“These updates to arrangements for the Australian Open will mean that fans, players and the workforce can look forward to a terrific Covid-safe event,” Victoria state tourism minister Jaala Pulford said in a statement.
A similar cap was in place during last year’s tournament at the sprawling Melbourne Park complex, before a snap five-day lockdown in the city to contain a new coronavirus outbreak saw spectators banned.
Matches continued in silent stadiums and fans were eventually allowed back in reduced numbers at what was the first Covid-era Grand Slam to welcome large groups of spectators.
Earlier Thursday, Victoria reported a record 953 Covid patients in hospitals, with more than 220,000 active cases across the state.
All staff and players at the Australian Open must be vaccinated against coronavirus and while the vast majority are, world number one Novak Djokovic is not, sparking a global incident.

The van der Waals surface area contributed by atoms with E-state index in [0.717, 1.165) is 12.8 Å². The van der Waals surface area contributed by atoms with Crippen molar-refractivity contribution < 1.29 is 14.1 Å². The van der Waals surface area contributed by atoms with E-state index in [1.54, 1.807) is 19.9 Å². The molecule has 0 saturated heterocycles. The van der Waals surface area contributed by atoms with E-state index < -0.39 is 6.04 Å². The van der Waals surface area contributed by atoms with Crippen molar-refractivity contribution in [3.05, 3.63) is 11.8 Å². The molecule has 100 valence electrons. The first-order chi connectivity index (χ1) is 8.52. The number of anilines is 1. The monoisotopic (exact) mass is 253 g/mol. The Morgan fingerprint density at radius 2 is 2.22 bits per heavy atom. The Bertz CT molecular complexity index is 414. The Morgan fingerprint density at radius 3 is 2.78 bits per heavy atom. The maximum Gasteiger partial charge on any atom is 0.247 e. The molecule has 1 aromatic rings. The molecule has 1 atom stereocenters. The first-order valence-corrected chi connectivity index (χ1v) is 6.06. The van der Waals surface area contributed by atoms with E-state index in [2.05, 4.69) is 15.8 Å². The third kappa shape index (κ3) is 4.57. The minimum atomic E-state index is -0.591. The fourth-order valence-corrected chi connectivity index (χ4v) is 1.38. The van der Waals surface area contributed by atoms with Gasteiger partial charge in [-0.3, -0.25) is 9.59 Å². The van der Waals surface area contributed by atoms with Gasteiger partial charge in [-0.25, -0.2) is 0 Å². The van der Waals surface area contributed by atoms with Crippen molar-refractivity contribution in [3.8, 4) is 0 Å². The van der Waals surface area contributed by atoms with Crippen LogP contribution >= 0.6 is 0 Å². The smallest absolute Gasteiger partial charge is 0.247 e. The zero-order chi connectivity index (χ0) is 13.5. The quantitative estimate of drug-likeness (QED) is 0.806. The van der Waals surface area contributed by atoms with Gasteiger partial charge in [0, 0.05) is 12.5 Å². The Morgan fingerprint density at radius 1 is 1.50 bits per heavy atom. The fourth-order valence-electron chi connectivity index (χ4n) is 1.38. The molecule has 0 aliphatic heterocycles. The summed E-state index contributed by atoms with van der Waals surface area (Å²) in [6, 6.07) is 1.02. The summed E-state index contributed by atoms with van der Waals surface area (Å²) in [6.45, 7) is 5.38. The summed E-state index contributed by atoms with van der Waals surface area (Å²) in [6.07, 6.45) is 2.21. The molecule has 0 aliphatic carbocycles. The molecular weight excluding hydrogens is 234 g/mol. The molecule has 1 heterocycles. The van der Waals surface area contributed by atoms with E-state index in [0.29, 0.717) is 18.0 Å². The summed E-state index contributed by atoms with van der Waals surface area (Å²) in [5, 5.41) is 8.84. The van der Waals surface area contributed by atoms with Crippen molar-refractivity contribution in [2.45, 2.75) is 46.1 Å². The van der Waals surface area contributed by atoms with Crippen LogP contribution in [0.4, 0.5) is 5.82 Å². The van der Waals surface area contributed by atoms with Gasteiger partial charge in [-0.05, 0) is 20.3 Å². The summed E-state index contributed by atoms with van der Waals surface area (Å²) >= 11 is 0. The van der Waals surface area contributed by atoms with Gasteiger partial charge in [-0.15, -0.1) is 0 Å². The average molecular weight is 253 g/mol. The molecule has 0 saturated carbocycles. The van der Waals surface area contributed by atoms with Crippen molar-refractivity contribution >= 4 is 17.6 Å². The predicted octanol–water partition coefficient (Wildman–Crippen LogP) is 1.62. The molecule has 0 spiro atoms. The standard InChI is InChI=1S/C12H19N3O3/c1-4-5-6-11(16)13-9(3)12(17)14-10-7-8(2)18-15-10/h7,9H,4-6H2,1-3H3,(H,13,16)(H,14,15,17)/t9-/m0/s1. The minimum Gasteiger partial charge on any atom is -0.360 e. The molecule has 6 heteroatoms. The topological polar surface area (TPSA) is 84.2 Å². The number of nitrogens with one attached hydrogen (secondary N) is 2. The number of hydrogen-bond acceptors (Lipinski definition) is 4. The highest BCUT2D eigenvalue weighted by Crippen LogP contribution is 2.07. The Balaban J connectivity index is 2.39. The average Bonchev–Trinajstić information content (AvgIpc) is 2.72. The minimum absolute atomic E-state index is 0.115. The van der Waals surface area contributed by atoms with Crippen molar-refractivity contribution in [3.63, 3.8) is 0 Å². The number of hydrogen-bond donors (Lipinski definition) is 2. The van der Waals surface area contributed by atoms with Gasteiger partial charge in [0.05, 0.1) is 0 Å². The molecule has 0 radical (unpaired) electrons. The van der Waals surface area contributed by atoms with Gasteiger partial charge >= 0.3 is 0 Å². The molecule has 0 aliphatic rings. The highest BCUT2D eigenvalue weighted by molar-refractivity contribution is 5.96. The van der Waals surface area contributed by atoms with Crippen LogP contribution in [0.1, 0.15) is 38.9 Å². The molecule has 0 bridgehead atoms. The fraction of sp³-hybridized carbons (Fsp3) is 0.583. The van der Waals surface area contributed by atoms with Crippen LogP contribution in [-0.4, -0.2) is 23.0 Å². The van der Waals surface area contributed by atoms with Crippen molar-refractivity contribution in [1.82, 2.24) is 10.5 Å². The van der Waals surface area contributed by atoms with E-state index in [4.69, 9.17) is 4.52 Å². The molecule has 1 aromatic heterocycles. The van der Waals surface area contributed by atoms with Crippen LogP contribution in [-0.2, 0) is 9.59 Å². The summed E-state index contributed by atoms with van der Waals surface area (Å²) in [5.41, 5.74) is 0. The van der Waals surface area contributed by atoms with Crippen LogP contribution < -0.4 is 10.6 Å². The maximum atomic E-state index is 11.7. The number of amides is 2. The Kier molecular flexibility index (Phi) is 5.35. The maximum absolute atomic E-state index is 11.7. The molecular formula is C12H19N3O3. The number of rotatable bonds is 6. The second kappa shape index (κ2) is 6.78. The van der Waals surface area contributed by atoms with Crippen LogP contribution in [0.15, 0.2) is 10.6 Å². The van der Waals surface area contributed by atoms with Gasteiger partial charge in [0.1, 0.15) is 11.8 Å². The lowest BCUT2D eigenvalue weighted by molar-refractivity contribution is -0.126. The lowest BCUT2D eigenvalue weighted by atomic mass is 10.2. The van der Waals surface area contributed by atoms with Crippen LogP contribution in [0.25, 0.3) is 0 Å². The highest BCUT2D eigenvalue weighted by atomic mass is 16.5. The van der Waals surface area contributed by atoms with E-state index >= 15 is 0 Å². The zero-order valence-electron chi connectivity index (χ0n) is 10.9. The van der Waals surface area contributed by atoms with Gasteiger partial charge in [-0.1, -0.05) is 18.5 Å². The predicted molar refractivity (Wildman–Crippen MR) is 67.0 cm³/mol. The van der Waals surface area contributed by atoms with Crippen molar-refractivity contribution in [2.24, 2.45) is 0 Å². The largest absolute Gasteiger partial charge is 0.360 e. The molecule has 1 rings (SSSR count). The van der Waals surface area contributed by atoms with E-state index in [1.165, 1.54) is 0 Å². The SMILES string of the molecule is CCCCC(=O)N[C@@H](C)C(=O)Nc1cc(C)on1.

The world number one arrived in Australia a week ago claiming a vaccine exemption because of a positive PCR test result on December 16.
Border agents rejected his exemption saying a recent infection was an insufficient reason, tore up his visa and placed him in a detention centre.
But the vaccine-sceptic Djokovic’s high-powered legal team dramatically overturned the visa decision in court on Monday on a procedural matter related to his airport interview.
Immigration Minister Alex Hawke is currently considering whether to cancel the visa again.